April 6, 2012
Fred Lonberg-Holm/Piotr Mełech
MultiKulti Project MP1014
Fred Lonberg-Holm/Nick Stephens
Loose Toque LT 023
By Ken Waxman
Chicago’s, or is it improvised music’s, busiest cellist, Fred Lonberg-Holm travels overseas with these CDs for timbre intermingling with a Polish clarinetist and a British bass player respectively. Yet it’s a tribute to his mercurial versatility that while each disc pushes the limits of the instruments’ expected qualities, neither wanders into the realm of unidentifiable textures.
The challenge may be more pronounced on Attic Antics with London-based bassist Nick Stephens however, since both players must produce all sonic coloration from vibrating strings. The task is made doubly risky since the players involved eschew time keeping and melodies for experimentation. Luckily the cellist has a long history of close collaborations with bassists, most notably fellow Chicagoans Jason Roebke and Kent Kessler. Over a 30-year career meanwhile, Stephens has played with everyone from the British drummer John Stevens to Norwegian saxophonist Frode Gjerstad. The cellist’s other first-time meeting involves clarinettist Piotr Mełech from Poznan. The reedist has worked with outside stylists – in both senses of the word – like Australian bassist Clayton Thomas, while Lonberg-Holm’s list of reed partners starts with Joe McPhee and Peter Brötzmann and goes on from there.
During Coarse Day’s eight tracks however geographic separation melts away along with bar lines, compositional motifs and predetermined arrangements. Sequences are staccato or legato, with a few even extruding a bluesy overlay. Most common are those tracks such as “Tangle of Loops”, which rather than dealing with repetitive runs, work up to agitated counterpoint. As Mełech’s tongue stutters express extensions and partials as well as initial reed tones, Lonberg-Holm use electronics to make his responses jitter contrapuntally. When the clarinetist propels a pedal-point rhythm the cellist responds with scrubbed, higher-pitched crackles. In contrast, when for instance Mełech creates mid-range echoes on “Slit in Slot”, Lonberg-Holm’s arpeggiated twangs roughen the interface, forcing the reedist to augment his sound to irregular vibrations. Eventually string pumps join in unison with reed bites.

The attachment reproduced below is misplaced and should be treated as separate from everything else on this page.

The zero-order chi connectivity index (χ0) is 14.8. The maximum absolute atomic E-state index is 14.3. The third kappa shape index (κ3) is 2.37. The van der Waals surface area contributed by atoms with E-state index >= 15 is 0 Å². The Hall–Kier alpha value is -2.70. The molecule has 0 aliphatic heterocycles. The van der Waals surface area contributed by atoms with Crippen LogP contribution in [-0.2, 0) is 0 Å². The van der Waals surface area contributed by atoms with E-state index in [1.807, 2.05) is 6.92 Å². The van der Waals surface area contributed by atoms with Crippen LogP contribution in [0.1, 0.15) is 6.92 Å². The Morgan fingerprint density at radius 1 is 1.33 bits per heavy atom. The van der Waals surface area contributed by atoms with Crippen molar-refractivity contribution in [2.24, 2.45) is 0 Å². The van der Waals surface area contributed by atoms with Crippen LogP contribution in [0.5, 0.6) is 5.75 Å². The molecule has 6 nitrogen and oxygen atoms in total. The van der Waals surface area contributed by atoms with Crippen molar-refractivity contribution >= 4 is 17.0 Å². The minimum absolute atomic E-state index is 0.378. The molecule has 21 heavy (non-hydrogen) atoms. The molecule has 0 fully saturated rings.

Perhaps the most descriptive track is “Layer Seven”. This sequence unites contrapuntal cries and intense, foreshortened squeaks on the clarinetist’s part with Lonberg-Holm’s powerful string clutches, and skittering turns which encompass electronically processed reverb and flanges. By its climax Mełech’s multiphonic blows create percussive rhythms, while the cellist colors the proceedings with electronics-based motions and clipped runs.
Electronics are eschewed on Attic Antics’ three lengthy selections, and it’s always clear that it’s stringed instruments that are playing. Secondly, while both men stretch and vibrate many strings, the bassist usually plays pizzicato and the cellist arco. What ends up transpiring, as in the sonorous pulsations which define “Tantric Ants”, is that Lonberg-Holm’s lines are sharper and more spiccato while Stevens’ sweeps are more magisterial and relaxed. Also his double stopping frequently works in tandem with the cellist’s col legno bounces.
On the nearly 19-minute title track the bassist’s tremolo pops and rubs contrast markedly with Lonberg-Holm’s narrowed and abrasive lines. The piece moves along in sequences as timbres from each player migrate from foreground to background and vice versa as both try out different phrasing. For example the bassist may emphasize a series of foreshortened pitch-slides which are soon joined by agitated stroking from the cellist. Other times the sonic differences are lessened as subtle string stretches turn to harmonic convergence and suggestions of lyricism. The contrast remains comprehensive however, since the duet is contrapuntal not bonding. Lonberg-Holm continues his strident shrilling with angled bow work until the finale; while Stevens more measured plucks encompass twangs and strums.
These memorable duet discs are valuable additions to the cellist’s already burgeoning discography.
Tracks: Coarse: Cloudburst; Slit in Slot; Blunt; Tangle of Loops; Layer Seven; Finger on the Trigger; Mildrew Gourmets; How are you, Mr. Loony?
Personnel: Coarse: Piotr Mełech; clarinet and bass clarinet; Fred Lonberg-Holm: cello and electronics
Tracks: Attic: Attic Antics; Antique Addicts; Tantric Ants
Personnel: Attic: Fred Lonberg-Holm: cello; Nick Stephens: bass
—For New York City Jazz Record April 2012